Children love animals, but other than the occasional dog or cat, your toddler probably doesn’t have much opportunity to get up close to many different animals. The best way to let your child learn more about animals is to take him to the zoo.
Take your child to a petting zoo where he can interact with the animals. Encourage your child to use all his senses by asking him questions such as, “How does the lamb feel?” or “Are the monkeys quiet or loud?” or “What does the horse smell like?” This helps with his cognitive development as he tries to make the associations and linkage between animals he sees in real life and the ones he sees in books. It even helps with his conversational and comprehension skills.
Teach your child all about nature and its wonderful textures and smells with a mini-garden. It’s a great reason for you and your child to be outdoors, digging in the dirt and experiencing the elements. Start off with bean sprouts. They’re easy to grow and your child will be able to see the changes quickly. What’s more, growing a plant will help in your child’s intellectual development as he learns about cause and effect (e.g. plants die without water), as well as his emotional well-being as he learns to care for the plants. A thriving plant will also give your child self-confidence and a huge sense of accomplishment.
Playing dress-up helps your child to learn in a variety of ways. How? When your child puts on a costume, he is enhancing his fine motor skills as he tries to button his uniform or ties his cape. He is also developing his physical strength when he is pushing a toy vehicle or running like a football player. If that’s not enough, he’ll also learn teamwork as he interacts and plays with other kids. Playing dress-up will also push your child toward higher levels of thinking, as he tries to remember and recreate what he has seen before creating new situations on his own.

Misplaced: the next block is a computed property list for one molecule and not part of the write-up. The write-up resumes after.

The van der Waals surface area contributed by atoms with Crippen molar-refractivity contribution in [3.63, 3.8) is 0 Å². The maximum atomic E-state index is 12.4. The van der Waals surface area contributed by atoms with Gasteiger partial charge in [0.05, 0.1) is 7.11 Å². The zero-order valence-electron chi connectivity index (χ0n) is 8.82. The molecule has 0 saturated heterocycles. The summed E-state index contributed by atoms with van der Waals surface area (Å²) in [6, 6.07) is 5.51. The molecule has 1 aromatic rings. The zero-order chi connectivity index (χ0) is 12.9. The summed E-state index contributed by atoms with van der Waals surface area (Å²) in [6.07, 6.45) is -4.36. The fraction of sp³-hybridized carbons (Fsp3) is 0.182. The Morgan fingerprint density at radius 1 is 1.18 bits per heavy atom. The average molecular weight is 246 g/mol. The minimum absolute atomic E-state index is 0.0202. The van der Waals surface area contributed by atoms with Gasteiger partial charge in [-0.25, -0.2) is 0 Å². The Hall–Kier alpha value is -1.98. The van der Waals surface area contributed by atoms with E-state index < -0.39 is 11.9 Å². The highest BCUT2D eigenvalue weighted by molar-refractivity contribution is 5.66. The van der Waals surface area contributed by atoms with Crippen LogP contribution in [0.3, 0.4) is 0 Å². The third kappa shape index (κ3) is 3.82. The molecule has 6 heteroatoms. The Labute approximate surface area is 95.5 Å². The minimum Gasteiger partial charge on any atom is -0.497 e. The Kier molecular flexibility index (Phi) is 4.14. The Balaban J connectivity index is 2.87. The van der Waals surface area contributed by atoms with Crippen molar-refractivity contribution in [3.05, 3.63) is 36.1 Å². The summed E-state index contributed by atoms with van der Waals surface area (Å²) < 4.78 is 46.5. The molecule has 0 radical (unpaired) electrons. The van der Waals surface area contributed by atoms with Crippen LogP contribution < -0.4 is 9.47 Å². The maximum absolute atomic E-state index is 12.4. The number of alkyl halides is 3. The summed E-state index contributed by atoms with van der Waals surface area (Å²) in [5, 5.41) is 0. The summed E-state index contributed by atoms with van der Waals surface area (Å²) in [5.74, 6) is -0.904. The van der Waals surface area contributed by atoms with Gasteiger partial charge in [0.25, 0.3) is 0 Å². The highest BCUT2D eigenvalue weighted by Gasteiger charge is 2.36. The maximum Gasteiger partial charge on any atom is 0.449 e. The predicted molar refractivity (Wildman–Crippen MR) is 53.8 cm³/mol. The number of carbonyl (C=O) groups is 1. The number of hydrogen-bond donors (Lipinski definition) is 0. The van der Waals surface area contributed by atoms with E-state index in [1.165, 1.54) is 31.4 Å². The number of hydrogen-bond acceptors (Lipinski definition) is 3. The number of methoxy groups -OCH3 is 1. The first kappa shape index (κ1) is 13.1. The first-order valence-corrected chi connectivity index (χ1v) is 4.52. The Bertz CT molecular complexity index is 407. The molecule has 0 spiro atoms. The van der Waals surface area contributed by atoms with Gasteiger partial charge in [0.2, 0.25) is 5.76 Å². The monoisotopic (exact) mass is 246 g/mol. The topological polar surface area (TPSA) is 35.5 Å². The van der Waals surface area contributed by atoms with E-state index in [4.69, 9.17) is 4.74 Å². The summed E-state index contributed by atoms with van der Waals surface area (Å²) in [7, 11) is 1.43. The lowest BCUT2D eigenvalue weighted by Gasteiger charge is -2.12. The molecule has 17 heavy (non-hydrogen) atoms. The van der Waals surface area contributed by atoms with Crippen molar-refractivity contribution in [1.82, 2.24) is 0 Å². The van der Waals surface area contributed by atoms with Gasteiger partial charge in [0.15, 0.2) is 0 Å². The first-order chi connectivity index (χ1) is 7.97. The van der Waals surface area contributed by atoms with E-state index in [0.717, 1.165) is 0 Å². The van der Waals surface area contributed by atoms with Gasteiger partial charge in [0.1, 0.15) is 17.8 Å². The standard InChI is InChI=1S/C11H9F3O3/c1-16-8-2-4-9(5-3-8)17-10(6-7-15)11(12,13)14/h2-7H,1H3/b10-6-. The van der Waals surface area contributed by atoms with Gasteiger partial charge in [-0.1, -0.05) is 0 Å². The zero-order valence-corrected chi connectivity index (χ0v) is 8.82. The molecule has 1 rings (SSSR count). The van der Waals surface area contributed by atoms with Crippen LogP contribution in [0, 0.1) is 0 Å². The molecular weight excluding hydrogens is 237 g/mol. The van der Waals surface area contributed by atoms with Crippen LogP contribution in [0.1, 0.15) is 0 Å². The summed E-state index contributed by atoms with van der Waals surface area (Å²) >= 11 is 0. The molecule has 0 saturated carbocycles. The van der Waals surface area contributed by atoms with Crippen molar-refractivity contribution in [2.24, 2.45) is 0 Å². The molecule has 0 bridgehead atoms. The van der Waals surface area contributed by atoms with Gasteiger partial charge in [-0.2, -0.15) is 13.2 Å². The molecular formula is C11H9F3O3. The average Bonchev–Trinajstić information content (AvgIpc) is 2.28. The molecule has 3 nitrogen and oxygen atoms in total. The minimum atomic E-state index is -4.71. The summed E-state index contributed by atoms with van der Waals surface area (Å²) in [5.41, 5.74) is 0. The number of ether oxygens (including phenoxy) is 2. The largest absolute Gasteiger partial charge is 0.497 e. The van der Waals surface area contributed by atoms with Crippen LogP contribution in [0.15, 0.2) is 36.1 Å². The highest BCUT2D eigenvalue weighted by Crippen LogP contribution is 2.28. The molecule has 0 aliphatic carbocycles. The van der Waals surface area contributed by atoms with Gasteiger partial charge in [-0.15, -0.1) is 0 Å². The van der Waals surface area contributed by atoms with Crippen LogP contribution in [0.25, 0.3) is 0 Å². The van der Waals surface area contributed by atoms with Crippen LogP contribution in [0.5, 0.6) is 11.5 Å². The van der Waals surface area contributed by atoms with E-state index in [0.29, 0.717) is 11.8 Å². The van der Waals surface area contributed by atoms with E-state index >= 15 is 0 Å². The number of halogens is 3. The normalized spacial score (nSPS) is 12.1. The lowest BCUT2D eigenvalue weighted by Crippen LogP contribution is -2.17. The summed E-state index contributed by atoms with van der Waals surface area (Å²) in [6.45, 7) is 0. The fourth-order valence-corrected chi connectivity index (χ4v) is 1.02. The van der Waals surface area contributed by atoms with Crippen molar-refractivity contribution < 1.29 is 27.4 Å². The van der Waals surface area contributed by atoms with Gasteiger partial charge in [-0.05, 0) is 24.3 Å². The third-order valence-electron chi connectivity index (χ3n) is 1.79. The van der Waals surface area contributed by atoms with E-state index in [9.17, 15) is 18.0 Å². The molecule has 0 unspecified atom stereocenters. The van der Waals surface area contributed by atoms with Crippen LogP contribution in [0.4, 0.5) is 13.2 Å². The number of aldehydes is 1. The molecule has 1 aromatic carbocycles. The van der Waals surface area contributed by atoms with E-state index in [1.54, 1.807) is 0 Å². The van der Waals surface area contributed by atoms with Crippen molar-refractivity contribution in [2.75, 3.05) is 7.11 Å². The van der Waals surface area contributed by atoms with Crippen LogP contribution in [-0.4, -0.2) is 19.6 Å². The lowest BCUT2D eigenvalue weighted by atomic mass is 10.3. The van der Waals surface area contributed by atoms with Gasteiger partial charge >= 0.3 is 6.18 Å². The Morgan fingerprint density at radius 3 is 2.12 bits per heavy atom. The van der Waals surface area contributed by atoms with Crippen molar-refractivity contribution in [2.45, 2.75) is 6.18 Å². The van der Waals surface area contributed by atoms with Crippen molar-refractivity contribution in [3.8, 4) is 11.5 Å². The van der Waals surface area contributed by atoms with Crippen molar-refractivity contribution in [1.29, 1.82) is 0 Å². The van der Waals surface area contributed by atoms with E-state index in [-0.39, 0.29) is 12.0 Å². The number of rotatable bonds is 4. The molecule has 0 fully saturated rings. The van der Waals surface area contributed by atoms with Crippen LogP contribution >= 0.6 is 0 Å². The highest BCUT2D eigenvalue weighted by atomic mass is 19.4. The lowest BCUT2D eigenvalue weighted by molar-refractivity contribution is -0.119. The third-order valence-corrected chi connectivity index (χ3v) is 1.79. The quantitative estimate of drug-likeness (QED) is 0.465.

Cooking with your child is a great way for him to develop simple cognitive skills. Getting the ingredient proportions right teaches counting, fractions and measurement. Reading a recipe with your child will help him start to differentiate letters from numbers. Encourage your child to describe what he sees, tastes and feel and you build their vocabulary. What’s more, stirring, pouring, wiping, plucking and tearing help him develop his fine motor skills. So get your child into the kitchen as soon as they can stand at the counter.
Music comes naturally to toddlers. Just put some music on and you’re likely to see your child dancing away to it. Music can have a powerful effect on their mood and makes learning easy and fun.
By understanding beats and rhythm, your child is developing his cognitive skills by honing his coordination and motor skills, as learning a musical instrument usually requires movement of the hands, arms or feet.
So, encourage your child to play their instruments to his favourite song or better yet, play with him and experience the learning together.